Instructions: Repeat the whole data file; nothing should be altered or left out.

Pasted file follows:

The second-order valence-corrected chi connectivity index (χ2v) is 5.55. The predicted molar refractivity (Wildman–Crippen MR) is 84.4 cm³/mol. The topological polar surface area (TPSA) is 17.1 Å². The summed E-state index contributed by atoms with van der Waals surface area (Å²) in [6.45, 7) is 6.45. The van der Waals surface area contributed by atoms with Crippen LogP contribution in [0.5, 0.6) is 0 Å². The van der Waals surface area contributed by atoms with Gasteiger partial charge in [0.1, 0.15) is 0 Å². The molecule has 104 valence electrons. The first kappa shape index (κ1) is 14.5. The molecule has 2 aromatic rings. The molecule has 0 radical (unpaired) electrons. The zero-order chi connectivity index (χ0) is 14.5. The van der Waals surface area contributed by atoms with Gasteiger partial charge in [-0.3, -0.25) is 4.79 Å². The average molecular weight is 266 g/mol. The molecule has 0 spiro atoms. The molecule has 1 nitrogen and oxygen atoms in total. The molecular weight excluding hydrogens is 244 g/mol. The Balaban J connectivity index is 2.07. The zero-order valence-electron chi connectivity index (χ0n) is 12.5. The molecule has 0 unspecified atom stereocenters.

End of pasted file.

The second-order valence-corrected chi connectivity index (χ2v) is 5.55. The predicted molar refractivity (Wildman–Crippen MR) is 84.4 cm³/mol. The topological polar surface area (TPSA) is 17.1 Å². The summed E-state index contributed by atoms with van der Waals surface area (Å²) in [6.45, 7) is 6.45. The van der Waals surface area contributed by atoms with Crippen LogP contribution in [0.5, 0.6) is 0 Å². The van der Waals surface area contributed by atoms with Gasteiger partial charge in [0.1, 0.15) is 0 Å². The molecule has 104 valence electrons. The first kappa shape index (κ1) is 14.5. The molecule has 2 aromatic rings. The molecule has 0 radical (unpaired) electrons. The zero-order chi connectivity index (χ0) is 14.5. The van der Waals surface area contributed by atoms with Gasteiger partial charge in [-0.3, -0.25) is 4.79 Å². The average molecular weight is 266 g/mol. The molecule has 0 spiro atoms. The molecule has 1 nitrogen and oxygen atoms in total. The molecular weight excluding hydrogens is 244 g/mol. The Balaban J connectivity index is 2.07. The zero-order valence-electron chi connectivity index (χ0n) is 12.5. The molecule has 0 unspecified atom stereocenters.